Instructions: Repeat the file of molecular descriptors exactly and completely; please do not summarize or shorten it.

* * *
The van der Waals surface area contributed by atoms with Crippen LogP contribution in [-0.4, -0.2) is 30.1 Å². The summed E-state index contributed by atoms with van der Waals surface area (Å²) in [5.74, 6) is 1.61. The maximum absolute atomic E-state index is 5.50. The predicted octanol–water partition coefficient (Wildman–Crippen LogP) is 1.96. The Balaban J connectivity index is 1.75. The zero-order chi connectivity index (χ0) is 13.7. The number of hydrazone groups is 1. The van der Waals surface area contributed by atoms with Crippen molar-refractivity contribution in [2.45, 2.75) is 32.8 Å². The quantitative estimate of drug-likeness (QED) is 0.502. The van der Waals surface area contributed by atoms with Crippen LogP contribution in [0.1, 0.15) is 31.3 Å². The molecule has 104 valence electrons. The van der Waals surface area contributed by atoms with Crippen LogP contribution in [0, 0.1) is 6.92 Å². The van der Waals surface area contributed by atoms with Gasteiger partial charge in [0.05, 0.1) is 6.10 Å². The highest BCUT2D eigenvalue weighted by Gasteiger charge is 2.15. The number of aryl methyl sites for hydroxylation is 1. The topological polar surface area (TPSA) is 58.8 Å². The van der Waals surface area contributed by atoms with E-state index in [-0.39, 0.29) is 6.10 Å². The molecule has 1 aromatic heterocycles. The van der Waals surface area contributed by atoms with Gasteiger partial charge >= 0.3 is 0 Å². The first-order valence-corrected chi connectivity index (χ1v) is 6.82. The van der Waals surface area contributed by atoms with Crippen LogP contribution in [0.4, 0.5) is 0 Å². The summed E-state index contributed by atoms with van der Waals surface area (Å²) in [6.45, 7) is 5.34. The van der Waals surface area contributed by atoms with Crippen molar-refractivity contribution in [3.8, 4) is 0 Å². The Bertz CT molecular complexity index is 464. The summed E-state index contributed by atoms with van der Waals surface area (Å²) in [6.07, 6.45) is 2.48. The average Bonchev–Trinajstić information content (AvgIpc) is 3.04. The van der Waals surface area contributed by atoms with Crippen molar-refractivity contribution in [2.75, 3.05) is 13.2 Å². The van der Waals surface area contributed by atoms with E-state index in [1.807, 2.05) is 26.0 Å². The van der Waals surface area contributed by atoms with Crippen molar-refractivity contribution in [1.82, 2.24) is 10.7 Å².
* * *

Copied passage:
The van der Waals surface area contributed by atoms with Crippen LogP contribution in [-0.4, -0.2) is 30.1 Å². The summed E-state index contributed by atoms with van der Waals surface area (Å²) in [5.74, 6) is 1.61. The maximum absolute atomic E-state index is 5.50. The predicted octanol–water partition coefficient (Wildman–Crippen LogP) is 1.96. The Balaban J connectivity index is 1.75. The zero-order chi connectivity index (χ0) is 13.7. The number of hydrazone groups is 1. The van der Waals surface area contributed by atoms with Crippen molar-refractivity contribution in [2.45, 2.75) is 32.8 Å². The quantitative estimate of drug-likeness (QED) is 0.502. The van der Waals surface area contributed by atoms with Crippen LogP contribution in [0.1, 0.15) is 31.3 Å². The molecule has 104 valence electrons. The van der Waals surface area contributed by atoms with Crippen LogP contribution in [0, 0.1) is 6.92 Å². The van der Waals surface area contributed by atoms with Gasteiger partial charge in [0.05, 0.1) is 6.10 Å². The highest BCUT2D eigenvalue weighted by Gasteiger charge is 2.15. The number of aryl methyl sites for hydroxylation is 1. The topological polar surface area (TPSA) is 58.8 Å². The van der Waals surface area contributed by atoms with E-state index in [-0.39, 0.29) is 6.10 Å². The molecule has 1 aromatic heterocycles. The van der Waals surface area contributed by atoms with Gasteiger partial charge >= 0.3 is 0 Å². The first-order valence-corrected chi connectivity index (χ1v) is 6.82. The van der Waals surface area contributed by atoms with Crippen LogP contribution in [0.4, 0.5) is 0 Å². The summed E-state index contributed by atoms with van der Waals surface area (Å²) in [6.45, 7) is 5.34. The van der Waals surface area contributed by atoms with Crippen molar-refractivity contribution in [3.8, 4) is 0 Å². The Bertz CT molecular complexity index is 464. The summed E-state index contributed by atoms with van der Waals surface area (Å²) in [6.07, 6.45) is 2.48. The average Bonchev–Trinajstić information content (AvgIpc) is 3.04. The van der Waals surface area contributed by atoms with Crippen molar-refractivity contribution in [2.75, 3.05) is 13.2 Å². The van der Waals surface area contributed by atoms with E-state index in [1.807, 2.05) is 26.0 Å². The van der Waals surface area contributed by atoms with Crippen molar-refractivity contribution in [1.82, 2.24) is 10.7 Å².